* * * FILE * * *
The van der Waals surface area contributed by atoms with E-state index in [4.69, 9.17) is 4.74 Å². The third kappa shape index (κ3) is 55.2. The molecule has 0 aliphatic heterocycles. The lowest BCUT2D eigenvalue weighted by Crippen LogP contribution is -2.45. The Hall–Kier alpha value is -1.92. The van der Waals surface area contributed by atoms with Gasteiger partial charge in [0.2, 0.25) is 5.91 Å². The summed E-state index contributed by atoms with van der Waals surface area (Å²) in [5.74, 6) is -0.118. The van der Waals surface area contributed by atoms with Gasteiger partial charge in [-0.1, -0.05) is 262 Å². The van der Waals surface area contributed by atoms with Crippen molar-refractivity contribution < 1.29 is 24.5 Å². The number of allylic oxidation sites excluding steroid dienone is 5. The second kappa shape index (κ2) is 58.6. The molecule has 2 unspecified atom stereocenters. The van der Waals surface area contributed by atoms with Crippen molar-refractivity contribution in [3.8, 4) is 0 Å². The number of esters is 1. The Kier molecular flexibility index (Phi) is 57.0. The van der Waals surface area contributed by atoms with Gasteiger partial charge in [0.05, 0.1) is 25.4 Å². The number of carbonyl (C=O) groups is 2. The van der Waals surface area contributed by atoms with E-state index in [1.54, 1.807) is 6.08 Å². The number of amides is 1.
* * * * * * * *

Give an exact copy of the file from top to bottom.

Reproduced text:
The van der Waals surface area contributed by atoms with E-state index in [4.69, 9.17) is 4.74 Å². The third kappa shape index (κ3) is 55.2. The molecule has 0 aliphatic heterocycles. The lowest BCUT2D eigenvalue weighted by Crippen LogP contribution is -2.45. The Hall–Kier alpha value is -1.92. The van der Waals surface area contributed by atoms with Gasteiger partial charge in [0.2, 0.25) is 5.91 Å². The summed E-state index contributed by atoms with van der Waals surface area (Å²) in [5.74, 6) is -0.118. The van der Waals surface area contributed by atoms with Gasteiger partial charge in [-0.1, -0.05) is 262 Å². The van der Waals surface area contributed by atoms with Crippen molar-refractivity contribution < 1.29 is 24.5 Å². The number of allylic oxidation sites excluding steroid dienone is 5. The second kappa shape index (κ2) is 58.6. The molecule has 2 unspecified atom stereocenters. The van der Waals surface area contributed by atoms with Crippen molar-refractivity contribution in [3.8, 4) is 0 Å². The number of esters is 1. The Kier molecular flexibility index (Phi) is 57.0. The van der Waals surface area contributed by atoms with Gasteiger partial charge in [0.05, 0.1) is 25.4 Å². The number of carbonyl (C=O) groups is 2. The van der Waals surface area contributed by atoms with E-state index in [1.54, 1.807) is 6.08 Å². The number of amides is 1.